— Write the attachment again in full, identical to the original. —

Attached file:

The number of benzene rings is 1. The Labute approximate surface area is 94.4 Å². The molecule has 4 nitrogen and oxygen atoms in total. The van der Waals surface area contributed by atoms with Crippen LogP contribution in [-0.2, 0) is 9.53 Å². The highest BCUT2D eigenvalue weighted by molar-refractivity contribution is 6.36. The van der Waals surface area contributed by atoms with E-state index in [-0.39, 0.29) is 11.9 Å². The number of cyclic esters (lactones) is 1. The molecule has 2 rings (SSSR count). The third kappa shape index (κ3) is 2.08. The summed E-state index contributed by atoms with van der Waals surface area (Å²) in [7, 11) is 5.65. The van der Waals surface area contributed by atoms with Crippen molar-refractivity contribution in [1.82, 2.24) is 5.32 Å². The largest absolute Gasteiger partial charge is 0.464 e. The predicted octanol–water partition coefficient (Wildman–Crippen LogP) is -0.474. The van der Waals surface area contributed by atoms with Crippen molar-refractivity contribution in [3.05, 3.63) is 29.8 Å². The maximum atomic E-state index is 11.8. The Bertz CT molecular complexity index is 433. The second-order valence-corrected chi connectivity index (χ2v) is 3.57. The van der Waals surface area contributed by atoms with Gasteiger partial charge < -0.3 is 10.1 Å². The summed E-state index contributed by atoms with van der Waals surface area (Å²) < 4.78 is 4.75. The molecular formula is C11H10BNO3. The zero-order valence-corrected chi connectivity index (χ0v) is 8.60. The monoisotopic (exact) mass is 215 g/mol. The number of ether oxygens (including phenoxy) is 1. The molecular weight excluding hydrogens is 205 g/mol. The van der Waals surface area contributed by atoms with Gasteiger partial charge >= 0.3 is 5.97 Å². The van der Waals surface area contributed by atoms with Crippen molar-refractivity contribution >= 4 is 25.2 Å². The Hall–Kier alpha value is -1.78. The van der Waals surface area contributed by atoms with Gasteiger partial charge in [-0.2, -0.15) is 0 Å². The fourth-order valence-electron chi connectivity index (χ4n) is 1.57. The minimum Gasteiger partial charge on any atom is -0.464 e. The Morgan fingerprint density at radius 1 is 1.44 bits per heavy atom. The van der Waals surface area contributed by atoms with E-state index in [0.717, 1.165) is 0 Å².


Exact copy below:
The number of benzene rings is 1. The Labute approximate surface area is 94.4 Å². The molecule has 4 nitrogen and oxygen atoms in total. The van der Waals surface area contributed by atoms with Crippen LogP contribution in [-0.2, 0) is 9.53 Å². The highest BCUT2D eigenvalue weighted by molar-refractivity contribution is 6.36. The van der Waals surface area contributed by atoms with E-state index in [-0.39, 0.29) is 11.9 Å². The number of cyclic esters (lactones) is 1. The molecule has 2 rings (SSSR count). The third kappa shape index (κ3) is 2.08. The summed E-state index contributed by atoms with van der Waals surface area (Å²) in [7, 11) is 5.65. The van der Waals surface area contributed by atoms with Crippen molar-refractivity contribution in [1.82, 2.24) is 5.32 Å². The largest absolute Gasteiger partial charge is 0.464 e. The predicted octanol–water partition coefficient (Wildman–Crippen LogP) is -0.474. The van der Waals surface area contributed by atoms with Crippen molar-refractivity contribution in [3.05, 3.63) is 29.8 Å². The maximum atomic E-state index is 11.8. The Bertz CT molecular complexity index is 433. The second-order valence-corrected chi connectivity index (χ2v) is 3.57. The van der Waals surface area contributed by atoms with Gasteiger partial charge < -0.3 is 10.1 Å². The summed E-state index contributed by atoms with van der Waals surface area (Å²) < 4.78 is 4.75. The molecular formula is C11H10BNO3. The zero-order valence-corrected chi connectivity index (χ0v) is 8.60. The monoisotopic (exact) mass is 215 g/mol. The number of ether oxygens (including phenoxy) is 1. The molecular weight excluding hydrogens is 205 g/mol. The van der Waals surface area contributed by atoms with Gasteiger partial charge >= 0.3 is 5.97 Å². The van der Waals surface area contributed by atoms with Crippen molar-refractivity contribution >= 4 is 25.2 Å². The Hall–Kier alpha value is -1.78. The van der Waals surface area contributed by atoms with Gasteiger partial charge in [-0.2, -0.15) is 0 Å². The fourth-order valence-electron chi connectivity index (χ4n) is 1.57. The minimum Gasteiger partial charge on any atom is -0.464 e. The Morgan fingerprint density at radius 1 is 1.44 bits per heavy atom. The van der Waals surface area contributed by atoms with E-state index in [0.717, 1.165) is 0 Å².